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Title: Fault interaction processes and continental extension in the central Apennines, Italy
Author: Wedmore, L. N. J.
ISNI:       0000 0004 7223 9168
Awarding Body: UCL (University College London)
Current Institution: University College London (University of London)
Date of Award: 2017
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Understanding the behaviour of faults over thousand year timescales is key to assessing seismic hazard. It is becoming apparent that rates of earthquake activity on active normal faults over thousand year timescales vary throughout this time period. This thesis investigates the impacts and potential causes of variable fault activity over the last 15 thousand years in the central Apennines, Italy. The central Apennines are an extensional mountain chain that contains a network of active normal faults. Rates of slip on the faults are up to c.1 mm/yr. The region has exceptional published constraints on the rates and kinematics of fault slip. In this thesis, I use terrestrial laser scanning, combined with ground penetrating radar, to add to the dataset of fault slip rates. I combine these new measurements with existing studies to bring together a dataset that contains measurements of slip rates for the vast majority of faults in the region. The central Apennines has one of the longest available historical earthquake catalogues for any tectonic region around the world. The catalogue extends reliably back to 1349 AD for earthquakes with M≥5.8. I analyse the records to identify the individual fault ruptures for 27 earthquakes extending back over 600 years. I use this database of historical earthquake ruptures to compare geodetic observations of interseismic strain accumulation with the historical record of faulting and the geological record of active faults. I model interseismic strain accumulation using a novel method that adapts an existing model of shear zones and incorporates geological observations of fault slip rates, fault kinematics and shear zone depth. I show how GPS observations struggle to resolve the location of all active faults due to possible transient fault activity. I then compare the historical and geological record of earthquake activity with the seismic hazard map in central Italy. As part of this analysis, I show how earthquakes in the historical catalogue have clustered along faults on the northeastern side of the central Apennines. I provide a critique of the historical data used to create the seismic hazard map of the region to show how geological records of active faults should be the primary driver of seismic hazard assessment as fault slip rates are variable through time. To investigate the causes of the clustered earthquake behaviour in the central Apennines, and the cause of variable slip rates on normal faults, I model the co-seismic Coulomb stress interactions between active faults in the region for each of the earthquakes in the historical database. Interseismic stresses are included by adapting the shear zone model to resolve stresses on upper crustal faults in the central Apennines. I show how earthquake inter event times can be perturbed by thousands of years due to the cumulative effects of Coulomb stress changes over 27 earthquakes. I also show that these perturbations are greater on shorter faults. The results presented in this thesis show how the transient behaviour of faults affects methods used to observe fault systems that are the basis of seismic hazard assessment. I illustrate how fault interaction can affect the behaviour of faults over thousand year timescales.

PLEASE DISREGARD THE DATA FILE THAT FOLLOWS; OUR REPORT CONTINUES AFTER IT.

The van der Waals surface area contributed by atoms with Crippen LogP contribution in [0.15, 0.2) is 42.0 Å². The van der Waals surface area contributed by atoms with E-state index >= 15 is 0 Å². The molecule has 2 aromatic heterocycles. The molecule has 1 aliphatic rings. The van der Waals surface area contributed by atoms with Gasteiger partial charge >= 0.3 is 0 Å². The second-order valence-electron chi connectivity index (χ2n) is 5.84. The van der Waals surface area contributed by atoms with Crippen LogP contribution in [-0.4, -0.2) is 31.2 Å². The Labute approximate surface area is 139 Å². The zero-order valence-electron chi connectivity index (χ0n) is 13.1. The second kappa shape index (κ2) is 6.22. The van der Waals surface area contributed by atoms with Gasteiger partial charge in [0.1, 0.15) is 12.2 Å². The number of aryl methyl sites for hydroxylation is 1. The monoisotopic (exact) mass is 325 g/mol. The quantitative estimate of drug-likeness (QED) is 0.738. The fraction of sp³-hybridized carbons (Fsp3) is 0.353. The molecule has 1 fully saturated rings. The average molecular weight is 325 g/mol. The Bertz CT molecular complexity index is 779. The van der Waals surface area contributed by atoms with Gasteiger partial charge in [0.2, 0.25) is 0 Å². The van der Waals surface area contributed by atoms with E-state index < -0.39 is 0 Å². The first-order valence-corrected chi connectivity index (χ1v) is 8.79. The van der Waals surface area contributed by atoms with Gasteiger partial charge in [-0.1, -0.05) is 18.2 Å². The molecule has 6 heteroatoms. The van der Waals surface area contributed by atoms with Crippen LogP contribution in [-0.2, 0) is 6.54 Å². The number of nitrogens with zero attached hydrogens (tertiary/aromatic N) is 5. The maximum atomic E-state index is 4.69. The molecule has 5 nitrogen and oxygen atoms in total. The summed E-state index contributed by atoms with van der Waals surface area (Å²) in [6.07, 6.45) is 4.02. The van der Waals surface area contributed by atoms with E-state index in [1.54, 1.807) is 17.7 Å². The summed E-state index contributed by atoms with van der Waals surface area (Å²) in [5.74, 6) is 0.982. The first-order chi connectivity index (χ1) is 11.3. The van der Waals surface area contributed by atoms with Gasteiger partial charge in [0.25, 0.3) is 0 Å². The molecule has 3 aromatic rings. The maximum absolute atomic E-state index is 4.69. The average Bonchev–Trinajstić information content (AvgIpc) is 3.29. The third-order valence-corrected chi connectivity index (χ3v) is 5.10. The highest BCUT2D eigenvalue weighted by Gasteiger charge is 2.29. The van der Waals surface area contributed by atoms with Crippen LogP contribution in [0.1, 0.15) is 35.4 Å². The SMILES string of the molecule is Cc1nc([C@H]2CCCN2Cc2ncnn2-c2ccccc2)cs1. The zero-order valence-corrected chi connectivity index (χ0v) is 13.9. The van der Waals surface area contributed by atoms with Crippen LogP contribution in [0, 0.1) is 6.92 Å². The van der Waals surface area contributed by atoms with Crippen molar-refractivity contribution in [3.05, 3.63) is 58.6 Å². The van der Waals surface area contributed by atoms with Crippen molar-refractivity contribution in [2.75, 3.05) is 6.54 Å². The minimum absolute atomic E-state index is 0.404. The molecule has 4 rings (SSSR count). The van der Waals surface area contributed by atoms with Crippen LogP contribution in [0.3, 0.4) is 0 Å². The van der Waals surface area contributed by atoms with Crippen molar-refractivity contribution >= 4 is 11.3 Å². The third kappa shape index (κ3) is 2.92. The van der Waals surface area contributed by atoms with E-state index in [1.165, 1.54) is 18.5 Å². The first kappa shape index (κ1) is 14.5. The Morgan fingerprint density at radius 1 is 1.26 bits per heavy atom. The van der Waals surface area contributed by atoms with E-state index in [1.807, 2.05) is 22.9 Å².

Supervisor: Faure Walker, J. P. ; Sammonds, P. ; Roberts, G. ; McCaffrey, K. J. W. Sponsor: Not available
Qualification Name: Thesis (Ph.D.) Qualification Level: Doctoral
EThOS ID:  DOI: Not available